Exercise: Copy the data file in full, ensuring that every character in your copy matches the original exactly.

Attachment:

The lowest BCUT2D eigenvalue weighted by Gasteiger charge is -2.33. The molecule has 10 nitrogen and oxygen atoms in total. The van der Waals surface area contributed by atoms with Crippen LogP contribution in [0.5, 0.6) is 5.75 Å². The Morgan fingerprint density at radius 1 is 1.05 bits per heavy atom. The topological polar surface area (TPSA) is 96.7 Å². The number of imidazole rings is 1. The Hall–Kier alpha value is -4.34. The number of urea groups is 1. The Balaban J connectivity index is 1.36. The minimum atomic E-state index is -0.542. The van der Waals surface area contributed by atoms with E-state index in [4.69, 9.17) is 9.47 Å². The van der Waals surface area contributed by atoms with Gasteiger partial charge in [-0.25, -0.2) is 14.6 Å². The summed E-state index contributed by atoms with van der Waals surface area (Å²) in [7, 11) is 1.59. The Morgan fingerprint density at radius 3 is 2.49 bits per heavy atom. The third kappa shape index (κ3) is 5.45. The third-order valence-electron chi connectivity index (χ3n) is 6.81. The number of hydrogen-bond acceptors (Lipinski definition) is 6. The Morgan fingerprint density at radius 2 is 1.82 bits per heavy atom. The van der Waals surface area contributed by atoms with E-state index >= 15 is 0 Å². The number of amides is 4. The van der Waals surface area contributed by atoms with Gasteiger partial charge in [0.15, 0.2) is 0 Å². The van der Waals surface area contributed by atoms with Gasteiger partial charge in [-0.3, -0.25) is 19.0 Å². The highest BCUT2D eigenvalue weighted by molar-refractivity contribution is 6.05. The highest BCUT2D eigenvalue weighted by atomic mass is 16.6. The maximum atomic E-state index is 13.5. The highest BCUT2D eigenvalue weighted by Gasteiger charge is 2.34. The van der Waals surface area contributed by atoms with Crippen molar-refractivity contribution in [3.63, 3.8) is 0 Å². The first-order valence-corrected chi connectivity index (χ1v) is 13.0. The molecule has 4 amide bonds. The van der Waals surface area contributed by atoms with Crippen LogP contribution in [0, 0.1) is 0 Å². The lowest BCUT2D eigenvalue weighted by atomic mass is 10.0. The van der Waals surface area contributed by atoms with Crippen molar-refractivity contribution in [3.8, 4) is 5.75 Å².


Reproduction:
The lowest BCUT2D eigenvalue weighted by Gasteiger charge is -2.33. The molecule has 10 nitrogen and oxygen atoms in total. The van der Waals surface area contributed by atoms with Crippen LogP contribution in [0.5, 0.6) is 5.75 Å². The Morgan fingerprint density at radius 1 is 1.05 bits per heavy atom. The topological polar surface area (TPSA) is 96.7 Å². The number of imidazole rings is 1. The Hall–Kier alpha value is -4.34. The number of urea groups is 1. The Balaban J connectivity index is 1.36. The minimum atomic E-state index is -0.542. The van der Waals surface area contributed by atoms with E-state index in [4.69, 9.17) is 9.47 Å². The van der Waals surface area contributed by atoms with Gasteiger partial charge in [-0.25, -0.2) is 14.6 Å². The summed E-state index contributed by atoms with van der Waals surface area (Å²) in [7, 11) is 1.59. The Morgan fingerprint density at radius 3 is 2.49 bits per heavy atom. The third kappa shape index (κ3) is 5.45. The third-order valence-electron chi connectivity index (χ3n) is 6.81. The number of hydrogen-bond acceptors (Lipinski definition) is 6. The Morgan fingerprint density at radius 2 is 1.82 bits per heavy atom. The van der Waals surface area contributed by atoms with E-state index >= 15 is 0 Å². The number of amides is 4. The van der Waals surface area contributed by atoms with Gasteiger partial charge in [0.15, 0.2) is 0 Å². The van der Waals surface area contributed by atoms with Gasteiger partial charge in [-0.3, -0.25) is 19.0 Å². The highest BCUT2D eigenvalue weighted by molar-refractivity contribution is 6.05. The highest BCUT2D eigenvalue weighted by atomic mass is 16.6. The maximum atomic E-state index is 13.5. The highest BCUT2D eigenvalue weighted by Gasteiger charge is 2.34. The van der Waals surface area contributed by atoms with Crippen molar-refractivity contribution in [3.63, 3.8) is 0 Å². The first-order valence-corrected chi connectivity index (χ1v) is 13.0. The molecule has 4 amide bonds. The van der Waals surface area contributed by atoms with Crippen LogP contribution in [0, 0.1) is 0 Å². The lowest BCUT2D eigenvalue weighted by atomic mass is 10.0. The van der Waals surface area contributed by atoms with Crippen molar-refractivity contribution in [3.8, 4) is 5.75 Å².